In its own earnest and unselfconscious way, it represents the clearest expression of the director's central theme—the intersection of the private erotic and the public political—and the young Bertolucci's willingness to experiment with and even break form—playing with editing, camera movements, and framing—is bold and ballsy. Not a perfect film, but one that everyone should see.
Some of Bertolucci's more sophisticated detractors have objected to the literalness of his stylistic borrowings from Rossellini and Fellini and Resnais and Truffaut, but this so-called "literalness" I consider a frank quotation rather than a stealthy theft. What cannot be copied from anyone is the richness and energy with which Bertolucci contemplates a life of cowardice and compromise. It is as if he were holding back a torrent of emotion by multiplying his channels of expression.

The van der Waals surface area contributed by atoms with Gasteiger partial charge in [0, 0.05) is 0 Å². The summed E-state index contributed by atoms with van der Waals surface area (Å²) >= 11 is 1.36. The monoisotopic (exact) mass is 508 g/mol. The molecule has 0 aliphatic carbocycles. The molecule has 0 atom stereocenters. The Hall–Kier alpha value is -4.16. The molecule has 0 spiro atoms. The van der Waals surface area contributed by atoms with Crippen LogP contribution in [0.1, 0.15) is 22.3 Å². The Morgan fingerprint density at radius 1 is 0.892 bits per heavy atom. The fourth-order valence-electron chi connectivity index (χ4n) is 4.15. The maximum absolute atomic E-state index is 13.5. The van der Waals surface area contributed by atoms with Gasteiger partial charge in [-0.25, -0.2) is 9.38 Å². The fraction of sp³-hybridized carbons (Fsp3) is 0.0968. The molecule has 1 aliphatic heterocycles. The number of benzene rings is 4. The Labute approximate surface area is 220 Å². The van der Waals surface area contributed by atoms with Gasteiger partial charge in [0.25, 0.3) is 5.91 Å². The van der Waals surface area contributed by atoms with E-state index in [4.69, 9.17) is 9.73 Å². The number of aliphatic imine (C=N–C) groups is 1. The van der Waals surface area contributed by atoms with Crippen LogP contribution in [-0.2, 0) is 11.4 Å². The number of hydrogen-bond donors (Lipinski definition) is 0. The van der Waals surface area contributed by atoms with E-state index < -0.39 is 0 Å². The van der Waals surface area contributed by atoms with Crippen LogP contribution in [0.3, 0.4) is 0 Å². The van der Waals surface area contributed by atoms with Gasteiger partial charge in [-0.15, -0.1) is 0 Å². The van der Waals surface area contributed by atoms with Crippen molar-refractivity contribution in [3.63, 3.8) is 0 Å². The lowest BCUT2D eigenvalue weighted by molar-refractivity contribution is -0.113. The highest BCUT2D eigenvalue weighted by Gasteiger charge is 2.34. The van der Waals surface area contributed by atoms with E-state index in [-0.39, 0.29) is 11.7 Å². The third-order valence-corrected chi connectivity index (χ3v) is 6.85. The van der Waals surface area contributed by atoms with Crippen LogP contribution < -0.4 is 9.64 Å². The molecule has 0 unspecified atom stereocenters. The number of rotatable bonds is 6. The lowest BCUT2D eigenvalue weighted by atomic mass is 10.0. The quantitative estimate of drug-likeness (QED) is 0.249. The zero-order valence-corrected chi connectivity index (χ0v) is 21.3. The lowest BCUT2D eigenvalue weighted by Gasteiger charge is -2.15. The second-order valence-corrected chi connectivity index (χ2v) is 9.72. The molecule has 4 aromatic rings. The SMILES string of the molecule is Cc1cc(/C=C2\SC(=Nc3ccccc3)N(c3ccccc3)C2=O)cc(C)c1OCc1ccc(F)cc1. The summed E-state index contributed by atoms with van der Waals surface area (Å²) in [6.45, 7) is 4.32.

It’s not fair to look at Before the Revolution as merely part of a great director’s coming of age: the film is remarkable precisely because it at once exhibits a young director wrestling with his greatest influences and an artist already in full control of his craft.